October 20, 2020

Pastors offer at-risk youth alternatives


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The Cayman community mentorship programme is responding to the recent rise in violent crime.

Seventh-day Adventist Church pastors are trading suits for jeans and sermon helps for dominos.

They aren’t shirking responsibility. Ministers in Cayman are hoping to mentor young people in the community who are vulnerable to drug abuse and gang involvement.

“Our Islands have seen a sharp and unprecedented rise in violent crime this year,” said Dannie Clarke, President of the Adventist Church for the Cayman Islands.

He and his pastoral team have observed more young people turning toward a life of crime, baited by the sense of belonging and quick money that gangs promise. “Absentee parents and few positive influences only worsen the situation,” he said.

“We want to be there to support them, to put a hand on their shoulders,” he added. For some churches, that means offering young people sports and social programmes.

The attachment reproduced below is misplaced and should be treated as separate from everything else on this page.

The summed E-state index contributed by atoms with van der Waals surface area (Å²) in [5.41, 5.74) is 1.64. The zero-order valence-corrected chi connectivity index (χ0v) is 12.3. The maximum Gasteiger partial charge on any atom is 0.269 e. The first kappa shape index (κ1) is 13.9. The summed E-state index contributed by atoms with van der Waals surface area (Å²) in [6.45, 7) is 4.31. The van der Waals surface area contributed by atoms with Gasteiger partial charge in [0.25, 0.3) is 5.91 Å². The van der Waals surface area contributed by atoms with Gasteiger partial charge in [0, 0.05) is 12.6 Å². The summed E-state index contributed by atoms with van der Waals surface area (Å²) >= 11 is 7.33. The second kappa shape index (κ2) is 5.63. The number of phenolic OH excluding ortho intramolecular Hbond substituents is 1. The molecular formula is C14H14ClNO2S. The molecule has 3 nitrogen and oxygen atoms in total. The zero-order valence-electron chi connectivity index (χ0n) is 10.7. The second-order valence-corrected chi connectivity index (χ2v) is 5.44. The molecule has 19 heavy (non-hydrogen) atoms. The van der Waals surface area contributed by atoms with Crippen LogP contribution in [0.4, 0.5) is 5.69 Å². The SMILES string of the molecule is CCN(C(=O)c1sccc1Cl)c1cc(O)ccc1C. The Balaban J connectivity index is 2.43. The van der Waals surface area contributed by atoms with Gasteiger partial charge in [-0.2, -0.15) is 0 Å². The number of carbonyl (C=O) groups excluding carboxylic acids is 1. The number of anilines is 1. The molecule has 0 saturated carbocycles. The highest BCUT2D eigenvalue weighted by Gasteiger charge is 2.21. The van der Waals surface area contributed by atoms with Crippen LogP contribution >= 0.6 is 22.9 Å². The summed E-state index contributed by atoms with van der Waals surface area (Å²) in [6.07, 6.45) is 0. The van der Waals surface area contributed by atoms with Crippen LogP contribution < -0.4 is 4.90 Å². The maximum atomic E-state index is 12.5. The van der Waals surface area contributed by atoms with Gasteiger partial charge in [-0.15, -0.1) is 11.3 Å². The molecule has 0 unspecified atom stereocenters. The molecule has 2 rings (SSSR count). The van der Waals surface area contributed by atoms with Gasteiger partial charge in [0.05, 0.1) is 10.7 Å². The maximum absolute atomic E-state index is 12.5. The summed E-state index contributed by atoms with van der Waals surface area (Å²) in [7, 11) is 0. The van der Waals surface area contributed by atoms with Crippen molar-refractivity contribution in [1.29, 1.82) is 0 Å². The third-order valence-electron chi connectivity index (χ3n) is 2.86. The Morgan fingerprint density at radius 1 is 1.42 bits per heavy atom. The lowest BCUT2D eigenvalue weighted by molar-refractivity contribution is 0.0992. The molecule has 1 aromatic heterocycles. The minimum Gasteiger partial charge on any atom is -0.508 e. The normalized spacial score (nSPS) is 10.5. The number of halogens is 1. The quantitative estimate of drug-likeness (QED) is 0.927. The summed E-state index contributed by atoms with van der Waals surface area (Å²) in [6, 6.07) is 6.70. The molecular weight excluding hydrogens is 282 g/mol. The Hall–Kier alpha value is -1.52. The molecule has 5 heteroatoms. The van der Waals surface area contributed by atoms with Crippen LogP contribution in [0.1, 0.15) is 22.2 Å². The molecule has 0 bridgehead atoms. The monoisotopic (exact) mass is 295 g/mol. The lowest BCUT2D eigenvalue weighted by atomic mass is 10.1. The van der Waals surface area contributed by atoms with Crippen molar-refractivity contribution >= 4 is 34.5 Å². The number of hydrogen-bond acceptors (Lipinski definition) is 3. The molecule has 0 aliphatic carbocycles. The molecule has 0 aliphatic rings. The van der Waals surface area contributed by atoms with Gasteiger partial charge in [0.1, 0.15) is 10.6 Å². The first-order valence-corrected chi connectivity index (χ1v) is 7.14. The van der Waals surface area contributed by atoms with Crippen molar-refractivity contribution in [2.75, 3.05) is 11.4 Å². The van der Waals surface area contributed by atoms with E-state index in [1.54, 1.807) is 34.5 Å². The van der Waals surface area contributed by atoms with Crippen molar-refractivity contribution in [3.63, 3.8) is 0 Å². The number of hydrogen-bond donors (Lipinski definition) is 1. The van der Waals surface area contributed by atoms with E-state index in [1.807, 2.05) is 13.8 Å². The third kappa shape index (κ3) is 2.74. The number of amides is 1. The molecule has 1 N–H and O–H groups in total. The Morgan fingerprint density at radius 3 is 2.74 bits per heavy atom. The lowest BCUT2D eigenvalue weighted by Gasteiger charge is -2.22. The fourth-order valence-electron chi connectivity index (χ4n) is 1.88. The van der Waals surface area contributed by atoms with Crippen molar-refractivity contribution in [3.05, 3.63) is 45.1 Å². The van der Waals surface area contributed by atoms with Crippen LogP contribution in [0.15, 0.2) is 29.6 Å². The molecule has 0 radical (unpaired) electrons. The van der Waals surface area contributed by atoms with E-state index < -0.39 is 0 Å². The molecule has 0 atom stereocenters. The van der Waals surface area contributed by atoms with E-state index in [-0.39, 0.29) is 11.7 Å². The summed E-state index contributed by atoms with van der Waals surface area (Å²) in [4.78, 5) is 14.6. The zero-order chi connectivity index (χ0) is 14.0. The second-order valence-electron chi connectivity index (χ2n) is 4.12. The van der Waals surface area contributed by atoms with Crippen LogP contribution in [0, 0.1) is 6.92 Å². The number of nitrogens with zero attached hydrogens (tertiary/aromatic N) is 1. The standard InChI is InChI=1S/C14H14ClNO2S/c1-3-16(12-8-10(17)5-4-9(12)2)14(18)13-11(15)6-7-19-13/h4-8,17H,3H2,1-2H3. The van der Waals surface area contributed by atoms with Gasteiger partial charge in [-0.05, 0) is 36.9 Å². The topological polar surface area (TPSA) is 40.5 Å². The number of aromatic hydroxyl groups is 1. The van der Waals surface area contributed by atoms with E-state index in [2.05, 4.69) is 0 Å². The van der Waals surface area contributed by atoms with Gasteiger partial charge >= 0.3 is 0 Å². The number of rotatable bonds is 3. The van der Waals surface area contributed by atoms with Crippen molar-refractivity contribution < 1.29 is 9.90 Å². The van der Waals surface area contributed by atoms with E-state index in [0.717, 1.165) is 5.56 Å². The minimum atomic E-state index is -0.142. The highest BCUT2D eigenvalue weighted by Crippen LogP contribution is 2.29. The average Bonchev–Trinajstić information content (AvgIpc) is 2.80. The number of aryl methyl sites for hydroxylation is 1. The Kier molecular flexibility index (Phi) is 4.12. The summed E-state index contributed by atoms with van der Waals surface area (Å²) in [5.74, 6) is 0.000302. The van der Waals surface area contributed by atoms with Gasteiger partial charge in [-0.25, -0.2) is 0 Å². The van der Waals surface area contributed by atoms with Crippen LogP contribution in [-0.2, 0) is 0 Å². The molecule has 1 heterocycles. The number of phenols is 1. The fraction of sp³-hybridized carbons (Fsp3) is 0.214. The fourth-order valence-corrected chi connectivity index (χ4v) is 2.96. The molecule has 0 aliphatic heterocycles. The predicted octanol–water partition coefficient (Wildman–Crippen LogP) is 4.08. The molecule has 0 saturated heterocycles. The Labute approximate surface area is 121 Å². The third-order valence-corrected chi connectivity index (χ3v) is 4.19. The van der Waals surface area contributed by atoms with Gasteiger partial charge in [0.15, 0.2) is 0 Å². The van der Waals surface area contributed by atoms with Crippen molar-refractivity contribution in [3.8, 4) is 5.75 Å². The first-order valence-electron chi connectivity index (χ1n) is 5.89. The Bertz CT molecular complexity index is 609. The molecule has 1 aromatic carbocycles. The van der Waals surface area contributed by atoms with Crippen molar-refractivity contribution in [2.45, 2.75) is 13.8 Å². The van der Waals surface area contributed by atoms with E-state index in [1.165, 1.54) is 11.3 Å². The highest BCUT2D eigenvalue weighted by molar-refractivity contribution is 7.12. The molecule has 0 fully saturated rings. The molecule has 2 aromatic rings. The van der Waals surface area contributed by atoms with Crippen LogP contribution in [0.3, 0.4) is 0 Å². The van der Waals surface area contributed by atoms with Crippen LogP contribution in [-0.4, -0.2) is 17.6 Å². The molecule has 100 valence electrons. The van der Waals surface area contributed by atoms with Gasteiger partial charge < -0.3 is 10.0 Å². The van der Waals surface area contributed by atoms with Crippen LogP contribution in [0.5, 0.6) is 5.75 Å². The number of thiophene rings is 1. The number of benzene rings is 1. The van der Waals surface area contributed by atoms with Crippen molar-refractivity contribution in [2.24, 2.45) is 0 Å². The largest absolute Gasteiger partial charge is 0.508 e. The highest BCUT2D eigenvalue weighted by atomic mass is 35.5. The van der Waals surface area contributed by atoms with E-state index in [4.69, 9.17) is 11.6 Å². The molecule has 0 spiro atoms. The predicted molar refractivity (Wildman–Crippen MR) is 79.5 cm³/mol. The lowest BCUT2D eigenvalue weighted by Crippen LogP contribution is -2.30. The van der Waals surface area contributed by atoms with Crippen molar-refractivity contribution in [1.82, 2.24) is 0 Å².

“We want to be personally connected to these guys before they reach a place where they consider doing something that can have catastrophic consequences,” he continued.

Through a community prayer and mentorship programme launched last month, Adventists are offering an alternative to gang involvement.

Pastors hold community meetings and prayer rallies once a week, where they offer counselling and support to young people “on the fringes.” They pray for the community, law enforcement members, perpetrators and victims, and their respective families.

“Many young people reluctant to talk to the police or other authority figures find it less threatening to speak in confidence with a pastor,”Clark said.

Affected young people are already opening up. One even helped solve a string of murders. Another passed a note to Clark after a recent community meeting. “It just said, ‘Please give me a call. They have my name on a hit list and I want to talk to somebody because I fear for my life,’” he said.

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